Generally speaking, there are two different types of divorces that you can get. Deciding between the two depends a lot on the circumstances of your case and the relationship between you and your spouse.

Matters like property division, child support, child custody, visitation rights, and spousal support are often the things that spouses will disagree on, which will bring your case before a judge. This situation shows the difference between an uncontested divorce and a contested divorce.

Contested Divorce

It is important to note that an uncontested divorce is not equivalent to no issues that are disagreed upon. The real point of an uncontested divorce is that the spouses are able to work together, at least to the point where a judge does not need to be involved to decide for them. In an uncontested divorce, the spouses would meet with a divorce lawyer to go through the steps of their case, with equal and impactful input from both sides. This differs heavily from a contested divorce, wherein the spouses are often not able to come to an agreement on the main issues, and they require a judge to preside over the case and rule for them. To put it into simpler terms, the person who initially files for divorce will include the terms under which they would like to end the divorce, including things like child support amounts, distribution of assets, and the like. If the other spouse doesn’t agree with these terms, they are “contesting” the divorce under these terms. That is when it goes before a judge, who decides for them.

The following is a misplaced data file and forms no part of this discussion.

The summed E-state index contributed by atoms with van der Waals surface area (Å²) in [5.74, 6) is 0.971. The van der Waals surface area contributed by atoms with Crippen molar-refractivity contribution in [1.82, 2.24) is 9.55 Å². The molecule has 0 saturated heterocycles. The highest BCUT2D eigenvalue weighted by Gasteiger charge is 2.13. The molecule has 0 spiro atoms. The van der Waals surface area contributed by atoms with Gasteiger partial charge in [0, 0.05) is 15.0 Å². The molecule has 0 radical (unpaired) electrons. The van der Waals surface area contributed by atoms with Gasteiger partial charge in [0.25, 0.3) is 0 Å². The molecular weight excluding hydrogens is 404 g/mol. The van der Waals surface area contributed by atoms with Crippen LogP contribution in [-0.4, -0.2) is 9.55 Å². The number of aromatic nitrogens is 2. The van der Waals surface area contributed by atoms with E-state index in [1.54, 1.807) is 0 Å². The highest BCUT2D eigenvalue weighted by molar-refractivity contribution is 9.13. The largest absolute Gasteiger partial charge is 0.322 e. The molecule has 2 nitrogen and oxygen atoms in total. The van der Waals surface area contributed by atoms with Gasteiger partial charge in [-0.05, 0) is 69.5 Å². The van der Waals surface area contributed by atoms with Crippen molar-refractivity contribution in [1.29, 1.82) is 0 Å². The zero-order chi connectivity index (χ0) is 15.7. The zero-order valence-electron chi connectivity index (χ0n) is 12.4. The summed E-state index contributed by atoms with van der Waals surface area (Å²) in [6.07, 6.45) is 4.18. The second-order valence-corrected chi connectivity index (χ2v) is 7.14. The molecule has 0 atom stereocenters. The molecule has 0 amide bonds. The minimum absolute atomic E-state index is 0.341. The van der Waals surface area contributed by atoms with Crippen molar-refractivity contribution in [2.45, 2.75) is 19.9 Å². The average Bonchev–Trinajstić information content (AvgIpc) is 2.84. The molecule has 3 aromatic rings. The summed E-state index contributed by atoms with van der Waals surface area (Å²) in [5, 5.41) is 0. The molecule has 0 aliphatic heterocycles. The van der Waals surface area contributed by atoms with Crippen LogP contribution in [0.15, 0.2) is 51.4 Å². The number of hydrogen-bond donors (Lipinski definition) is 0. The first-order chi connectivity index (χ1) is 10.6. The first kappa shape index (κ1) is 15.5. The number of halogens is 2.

Uncontested  Divorce

Because of the financial and emotional toll that courtroom divorces often impose on couples, many find it to be very beneficial to end their marriage through mediation, or an uncontested divorce. Not only is it much less expensive, but an uncontested divorce means the parties can avoid the drawn-out court procedure that comes with it. It is ultimately up to the spouses involved in the divorce to decide whether or not they can work amicably enough and come to enough of a consensus to have an uncontested divorce, or if it is the case that they are so far apart on the issues that a judge is required to come in and decide for them.